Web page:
Do you really need your shell interpreter to correct your spelling? Are you seriously openly admitting you are that pathetic? If you are then nothing is going to save you, least of which some broken, non-standard, dangerous shell that Apple prefers. At least we all now know that about you. And yes, we are openly judging you. Apparently you don’t prioritize accuracy or cross-platform productivity in your production work. “Yeah — sure — we’d love to have you join our pentesting or systems operations team. Umhummm.”
“It has Plugins and Pretty Themes”
“Zsh is the new hotness. Well newer and hotter than Bash anyway, since the first version of Bash was released in June 1989, while the young and peppy Zsh was released in December 1990. In large parts thanks to the configuration “skin” oh-my-zsh, Zsh has gained a lot of popularity during the last year or so. I have used it for a few months myself and could not be happier, unless it produced chocolate ice cream note to shell developers.
This is a guide on why you need it and how you install, configure and use it. Sometimes just with links to the relevant sites.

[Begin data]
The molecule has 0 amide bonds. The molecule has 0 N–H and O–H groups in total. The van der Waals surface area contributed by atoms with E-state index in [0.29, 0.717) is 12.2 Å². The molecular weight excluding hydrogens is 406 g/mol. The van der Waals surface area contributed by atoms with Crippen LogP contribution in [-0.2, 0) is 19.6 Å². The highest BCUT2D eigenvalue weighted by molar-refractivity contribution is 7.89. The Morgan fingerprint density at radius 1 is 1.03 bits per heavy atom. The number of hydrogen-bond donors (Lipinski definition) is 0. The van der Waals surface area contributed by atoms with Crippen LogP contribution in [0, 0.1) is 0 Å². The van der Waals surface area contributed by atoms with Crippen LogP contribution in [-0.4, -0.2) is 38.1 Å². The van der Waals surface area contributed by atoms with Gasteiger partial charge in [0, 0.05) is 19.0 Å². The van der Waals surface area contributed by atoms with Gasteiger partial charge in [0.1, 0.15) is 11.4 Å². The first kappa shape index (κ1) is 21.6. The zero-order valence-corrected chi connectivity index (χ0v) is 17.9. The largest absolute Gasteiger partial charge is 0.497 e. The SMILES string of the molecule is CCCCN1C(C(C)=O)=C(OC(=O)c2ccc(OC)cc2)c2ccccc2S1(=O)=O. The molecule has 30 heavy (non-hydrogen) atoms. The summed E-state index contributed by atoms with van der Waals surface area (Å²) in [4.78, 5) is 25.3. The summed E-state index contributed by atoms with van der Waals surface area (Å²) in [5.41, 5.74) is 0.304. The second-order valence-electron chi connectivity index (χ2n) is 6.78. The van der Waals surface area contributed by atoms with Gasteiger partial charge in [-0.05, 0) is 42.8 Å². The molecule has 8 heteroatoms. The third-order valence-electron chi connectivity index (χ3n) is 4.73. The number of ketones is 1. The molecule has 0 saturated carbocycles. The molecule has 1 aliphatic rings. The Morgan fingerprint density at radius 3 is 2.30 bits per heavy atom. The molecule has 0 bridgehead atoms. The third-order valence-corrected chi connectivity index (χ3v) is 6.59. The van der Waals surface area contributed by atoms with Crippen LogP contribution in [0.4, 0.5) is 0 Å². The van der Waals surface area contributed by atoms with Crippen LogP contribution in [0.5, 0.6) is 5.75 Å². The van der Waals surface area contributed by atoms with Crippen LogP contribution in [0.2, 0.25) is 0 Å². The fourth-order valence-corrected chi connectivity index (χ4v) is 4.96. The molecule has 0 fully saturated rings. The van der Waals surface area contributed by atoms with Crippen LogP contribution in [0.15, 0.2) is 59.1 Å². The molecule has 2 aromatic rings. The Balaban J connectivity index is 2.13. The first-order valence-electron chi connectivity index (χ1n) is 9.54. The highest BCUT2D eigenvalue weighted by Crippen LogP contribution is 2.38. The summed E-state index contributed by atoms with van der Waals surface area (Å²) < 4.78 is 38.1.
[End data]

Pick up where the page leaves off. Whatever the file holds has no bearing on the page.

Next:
This is written partly for my colleagues, who I think would benefit from using Zsh instead of Bash on their desktops and on our servers.
Smacks forehead. Hey Fendrich, we all pity your “colleagues” and want to remind you that
http) is actually a thing in 2020. Did you seriously just recommend swapping out Bash on “servers” as well as desktops?
Using Oh-My-Zsh is almost immediately the first advantage most Zsh users cite. Some of them have learned not to lead with that because any actual engineer is laughing his or her ass off when they list this.
This has nothing to do with color and customization. We all love it and do it. We just don’t depend on a bloated, broken, insecure plugin system for it.
Plugins are for lazy, incompetent Mac users and junior Linux engineers who don’t know how to minimally customize their own shell — let alone write any actual shell code in any language. Besides, if they did know how to write enough shell to customize without using a plugin they would quickly realize all of Zsh’s other massive engineering and design flaws.